The convent of St. Catherine Mount Sinai looking towards

convent, St. Catherine, Mount, Sinai, encampment, holy, land, David Roberts,
Saint Catherine’s Monastery on Mount Sinai. February 21st, 1839.


by David Roberts.

In this title, the traditional name of the Mountain is adopted, without deciding the question of reality. The Artist has taken the Sketch about due South of the Convent, looking upon the track which he pursued from the presumed Plain of the Israelite Encampment.

The general aspects of both the Plain and Mountain unquestionably give a strong sense of fitness for that great transaction, of which the direct purpose was to impress a nation of slaves, Egyptian-born, with homage for the God of Nature and of Revelation. The primitive wildness, the abrupt majesty, and the almost inaccessible height of the pinnacles, seem made for the Throne of Him who “maketh the clouds His chariot, and walketh upon the wings of the wind.”

Here, superior as the actual Presence must have been to all Imagination, the traveller can still imagine the “cloud, the lightning, and the trumpet.” The scene amply filled the mind of a Prophet almost a thousand years after.

Habakkuk, in one of the most renowned bursts of Hebrew poetry, thus records the Descent on Sinai: “God came from Teman, and the Holy One from Mount Paran. His brightness was as the light; He had horns coming out of His hand; and there was the hiding of His power. Before Him went the pestilence, and burning coals went forth at His feet. He stood, and measured the earth; He beheld, and drove asunder the nations, and the everlasting mountains were scattered, the perpetual hills did bow; His ways are everlasting.” 1)

The author of the Biblical Researches, when he entered upon the Plain, observes, “As we advanced, the valley opened still wider and wider, with a gentle ascent, and became full of shrubs and tufts of herbs, shut in on each side by lofty granite ridges, with rugged, shattered peaks, a thousand feet high, while the face of Horeb rose directly before us. Both my companion and myself involuntarily exclaimed, ‘Here is room enough for a large encampment!’

As we crossed the Plain our feelings were strongly affected, at finding here so unexpectedly a spot so entirely adapted to the Scriptural account of the giving of the Law. 2) No traveller has described this Plain, or even mentioned it, except in a slight and general manner; probably because most of them have reached the Convent by another route. … As we approached the Mountain, our head Arab, Beshârah, became evidently quite excited.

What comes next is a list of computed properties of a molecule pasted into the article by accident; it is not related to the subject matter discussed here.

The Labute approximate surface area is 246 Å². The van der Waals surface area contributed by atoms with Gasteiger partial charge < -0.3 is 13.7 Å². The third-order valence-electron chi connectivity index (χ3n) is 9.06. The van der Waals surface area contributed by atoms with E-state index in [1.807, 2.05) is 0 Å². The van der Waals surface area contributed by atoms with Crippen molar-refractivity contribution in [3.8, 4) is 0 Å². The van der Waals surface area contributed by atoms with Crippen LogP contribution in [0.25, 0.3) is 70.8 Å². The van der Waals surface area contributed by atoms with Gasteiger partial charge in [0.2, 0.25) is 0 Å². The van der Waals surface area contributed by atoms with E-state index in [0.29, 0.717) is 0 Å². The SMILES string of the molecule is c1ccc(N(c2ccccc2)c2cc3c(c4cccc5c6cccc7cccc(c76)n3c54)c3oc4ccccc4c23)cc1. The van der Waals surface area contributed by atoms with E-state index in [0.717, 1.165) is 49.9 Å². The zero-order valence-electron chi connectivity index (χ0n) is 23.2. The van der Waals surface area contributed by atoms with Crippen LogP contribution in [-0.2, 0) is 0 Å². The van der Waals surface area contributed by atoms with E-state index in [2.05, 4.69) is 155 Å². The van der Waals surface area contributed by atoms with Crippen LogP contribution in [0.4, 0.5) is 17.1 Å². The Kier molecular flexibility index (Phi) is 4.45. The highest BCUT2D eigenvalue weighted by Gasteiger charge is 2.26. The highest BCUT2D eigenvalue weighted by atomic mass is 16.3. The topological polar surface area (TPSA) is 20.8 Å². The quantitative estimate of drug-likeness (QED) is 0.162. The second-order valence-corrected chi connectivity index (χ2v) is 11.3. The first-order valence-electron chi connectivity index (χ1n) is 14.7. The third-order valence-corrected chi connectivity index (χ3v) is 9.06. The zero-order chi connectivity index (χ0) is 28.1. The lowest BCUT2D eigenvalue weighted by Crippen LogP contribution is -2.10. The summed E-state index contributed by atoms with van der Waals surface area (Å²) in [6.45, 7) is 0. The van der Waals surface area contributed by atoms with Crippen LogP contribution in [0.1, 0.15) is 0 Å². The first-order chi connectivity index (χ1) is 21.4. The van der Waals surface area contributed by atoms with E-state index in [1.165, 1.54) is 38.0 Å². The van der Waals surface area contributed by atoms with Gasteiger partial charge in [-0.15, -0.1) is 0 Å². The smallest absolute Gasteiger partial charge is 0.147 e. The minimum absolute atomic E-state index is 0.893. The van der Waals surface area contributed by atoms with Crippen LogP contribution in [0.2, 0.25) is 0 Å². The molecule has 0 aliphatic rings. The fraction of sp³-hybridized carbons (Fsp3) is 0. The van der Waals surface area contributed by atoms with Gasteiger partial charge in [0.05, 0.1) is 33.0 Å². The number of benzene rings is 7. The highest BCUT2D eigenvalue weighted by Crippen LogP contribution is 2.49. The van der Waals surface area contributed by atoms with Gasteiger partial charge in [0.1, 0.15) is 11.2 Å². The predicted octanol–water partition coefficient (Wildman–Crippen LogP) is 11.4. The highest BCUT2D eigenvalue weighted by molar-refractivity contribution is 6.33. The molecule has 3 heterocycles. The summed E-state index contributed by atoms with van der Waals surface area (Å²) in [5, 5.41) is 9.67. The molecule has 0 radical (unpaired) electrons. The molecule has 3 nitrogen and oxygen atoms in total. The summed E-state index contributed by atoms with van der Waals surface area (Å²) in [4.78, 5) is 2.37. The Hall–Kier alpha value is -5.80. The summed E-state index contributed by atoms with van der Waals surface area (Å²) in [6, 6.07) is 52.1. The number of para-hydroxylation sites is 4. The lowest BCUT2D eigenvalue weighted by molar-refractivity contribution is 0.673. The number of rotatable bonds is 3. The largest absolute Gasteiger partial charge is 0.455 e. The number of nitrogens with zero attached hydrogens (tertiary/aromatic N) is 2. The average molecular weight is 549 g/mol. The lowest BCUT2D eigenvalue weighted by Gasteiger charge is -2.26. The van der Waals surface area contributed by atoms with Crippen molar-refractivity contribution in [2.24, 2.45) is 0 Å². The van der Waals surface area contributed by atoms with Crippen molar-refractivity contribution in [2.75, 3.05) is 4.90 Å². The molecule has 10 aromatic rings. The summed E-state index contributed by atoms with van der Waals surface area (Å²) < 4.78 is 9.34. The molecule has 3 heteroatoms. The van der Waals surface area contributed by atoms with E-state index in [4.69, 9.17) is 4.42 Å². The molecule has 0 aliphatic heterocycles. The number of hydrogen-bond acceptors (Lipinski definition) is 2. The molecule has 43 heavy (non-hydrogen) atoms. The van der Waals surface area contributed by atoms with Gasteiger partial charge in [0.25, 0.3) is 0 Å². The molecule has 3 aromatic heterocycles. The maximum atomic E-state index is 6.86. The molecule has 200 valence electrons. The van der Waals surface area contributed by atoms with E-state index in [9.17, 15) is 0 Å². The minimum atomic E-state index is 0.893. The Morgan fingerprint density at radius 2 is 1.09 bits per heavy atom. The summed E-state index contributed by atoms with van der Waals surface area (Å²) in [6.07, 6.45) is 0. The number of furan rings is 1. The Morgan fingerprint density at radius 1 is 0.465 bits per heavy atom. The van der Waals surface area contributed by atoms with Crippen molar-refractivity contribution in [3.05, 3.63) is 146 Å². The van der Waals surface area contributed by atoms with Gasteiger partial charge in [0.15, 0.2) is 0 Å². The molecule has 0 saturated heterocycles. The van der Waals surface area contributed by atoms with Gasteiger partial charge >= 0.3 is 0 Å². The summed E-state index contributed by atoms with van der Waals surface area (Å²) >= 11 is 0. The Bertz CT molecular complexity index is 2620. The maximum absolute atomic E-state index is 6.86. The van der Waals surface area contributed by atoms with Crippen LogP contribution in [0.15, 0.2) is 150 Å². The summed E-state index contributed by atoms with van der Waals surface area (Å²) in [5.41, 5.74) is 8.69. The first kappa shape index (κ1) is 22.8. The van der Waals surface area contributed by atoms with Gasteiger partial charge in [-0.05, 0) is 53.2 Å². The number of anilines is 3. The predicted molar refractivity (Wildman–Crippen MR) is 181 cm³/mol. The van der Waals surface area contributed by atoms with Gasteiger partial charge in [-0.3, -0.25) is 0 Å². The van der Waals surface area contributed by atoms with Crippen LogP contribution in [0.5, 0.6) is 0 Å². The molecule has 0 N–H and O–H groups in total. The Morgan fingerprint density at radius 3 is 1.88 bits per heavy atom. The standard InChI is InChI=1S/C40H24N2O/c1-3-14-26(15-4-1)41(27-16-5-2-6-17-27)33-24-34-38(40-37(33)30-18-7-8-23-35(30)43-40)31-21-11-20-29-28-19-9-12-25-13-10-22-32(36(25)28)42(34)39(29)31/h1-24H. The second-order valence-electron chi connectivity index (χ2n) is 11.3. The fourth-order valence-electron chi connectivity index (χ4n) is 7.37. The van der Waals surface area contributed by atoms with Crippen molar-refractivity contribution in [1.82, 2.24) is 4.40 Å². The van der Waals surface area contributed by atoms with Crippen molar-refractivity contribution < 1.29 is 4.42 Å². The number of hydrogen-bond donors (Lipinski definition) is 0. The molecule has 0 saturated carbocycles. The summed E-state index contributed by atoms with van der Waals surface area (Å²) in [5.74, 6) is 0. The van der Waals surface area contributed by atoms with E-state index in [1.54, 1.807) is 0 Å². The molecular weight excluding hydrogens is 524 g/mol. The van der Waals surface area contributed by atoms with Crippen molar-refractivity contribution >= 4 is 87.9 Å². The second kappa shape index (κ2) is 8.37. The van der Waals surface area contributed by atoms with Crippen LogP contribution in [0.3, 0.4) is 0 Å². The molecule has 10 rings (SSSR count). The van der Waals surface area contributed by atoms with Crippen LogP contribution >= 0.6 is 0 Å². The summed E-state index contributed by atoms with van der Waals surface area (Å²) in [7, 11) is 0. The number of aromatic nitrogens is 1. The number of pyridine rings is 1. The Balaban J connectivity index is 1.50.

He prayed that our pilgrimage might be accepted, and bring rain; and with great earnestness besought, that when we ascended the Mountain, we should open a certain window in the Chapel there towards the South, which, he said, would certainly cause rain to fall.

He also entreated, almost with tears, that we should induce the Monks to have compassion on the people, and say prayers, as they ought to do, for rain. When told that God alone could send rain, and that they should look to Him for it, he replied, ‘Yes, but the Monks have the book of prayer for it; do persuade them to use it as they ought.’ There was an earnestness in his manner which was very affecting, but cannot be described.” The Arab’s solicitation was trivial; but it was evidently connected with the holiness of the ground.

Having, with his companion, obtained admission to the Convent, the traveller savs, “I was affected by the strangeness and overpowering grandeur of the scenes around us and it was for some time difficult to realize the consciousness that we were now actually within the very precincts of that Sinai, on which from the earliest childhood I had thought and read with so much wonder.

Yet, when at length the impression came with its full force upon my mind, although not given to the melting mood, I could not refrain from bursting into tears.” 3)

1) Habakkuk, iii. 3. 2) Exodus, xix. 20. 3) Biblical Researches,i. 130-134.

Source: The Holy Land, Syria, Idumea, Arabia, Egypt, & Nubia, by David Roberts (British, 1796-1864), George Croly, William Brockedon. London: Lithographed, printed and published by Day & Son, lithographers to the Queen. Cate Street, Lincoln’s Inn Fields, 1855.


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